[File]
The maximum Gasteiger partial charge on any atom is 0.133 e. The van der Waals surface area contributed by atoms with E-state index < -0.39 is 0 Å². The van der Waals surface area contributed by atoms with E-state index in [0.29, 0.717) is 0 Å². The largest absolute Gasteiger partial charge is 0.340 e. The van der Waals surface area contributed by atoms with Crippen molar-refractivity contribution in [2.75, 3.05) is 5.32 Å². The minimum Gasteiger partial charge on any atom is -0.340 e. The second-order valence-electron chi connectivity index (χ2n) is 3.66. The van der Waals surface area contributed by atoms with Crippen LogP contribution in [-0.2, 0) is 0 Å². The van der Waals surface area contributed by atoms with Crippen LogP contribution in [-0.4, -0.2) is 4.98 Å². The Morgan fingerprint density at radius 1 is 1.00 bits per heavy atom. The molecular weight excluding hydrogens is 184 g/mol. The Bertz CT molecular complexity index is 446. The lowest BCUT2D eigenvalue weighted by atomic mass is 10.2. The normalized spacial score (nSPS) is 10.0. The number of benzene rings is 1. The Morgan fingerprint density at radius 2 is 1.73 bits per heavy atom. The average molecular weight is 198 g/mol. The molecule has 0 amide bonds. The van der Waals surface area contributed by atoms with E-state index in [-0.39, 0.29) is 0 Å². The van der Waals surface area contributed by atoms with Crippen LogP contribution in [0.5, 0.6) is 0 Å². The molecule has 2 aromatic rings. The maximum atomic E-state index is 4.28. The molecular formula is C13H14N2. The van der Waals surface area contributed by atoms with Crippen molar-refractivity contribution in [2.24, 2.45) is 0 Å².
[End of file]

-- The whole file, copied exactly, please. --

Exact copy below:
The maximum Gasteiger partial charge on any atom is 0.133 e. The van der Waals surface area contributed by atoms with E-state index < -0.39 is 0 Å². The van der Waals surface area contributed by atoms with E-state index in [0.29, 0.717) is 0 Å². The largest absolute Gasteiger partial charge is 0.340 e. The van der Waals surface area contributed by atoms with Crippen molar-refractivity contribution in [2.75, 3.05) is 5.32 Å². The minimum Gasteiger partial charge on any atom is -0.340 e. The second-order valence-electron chi connectivity index (χ2n) is 3.66. The van der Waals surface area contributed by atoms with Crippen LogP contribution in [-0.2, 0) is 0 Å². The van der Waals surface area contributed by atoms with Crippen LogP contribution in [-0.4, -0.2) is 4.98 Å². The Morgan fingerprint density at radius 1 is 1.00 bits per heavy atom. The molecular weight excluding hydrogens is 184 g/mol. The Bertz CT molecular complexity index is 446. The lowest BCUT2D eigenvalue weighted by atomic mass is 10.2. The normalized spacial score (nSPS) is 10.0. The number of benzene rings is 1. The Morgan fingerprint density at radius 2 is 1.73 bits per heavy atom. The average molecular weight is 198 g/mol. The molecule has 0 amide bonds. The van der Waals surface area contributed by atoms with E-state index in [-0.39, 0.29) is 0 Å². The van der Waals surface area contributed by atoms with Crippen LogP contribution in [0.5, 0.6) is 0 Å². The molecule has 2 aromatic rings. The maximum atomic E-state index is 4.28. The molecular formula is C13H14N2. The van der Waals surface area contributed by atoms with Crippen molar-refractivity contribution in [2.24, 2.45) is 0 Å².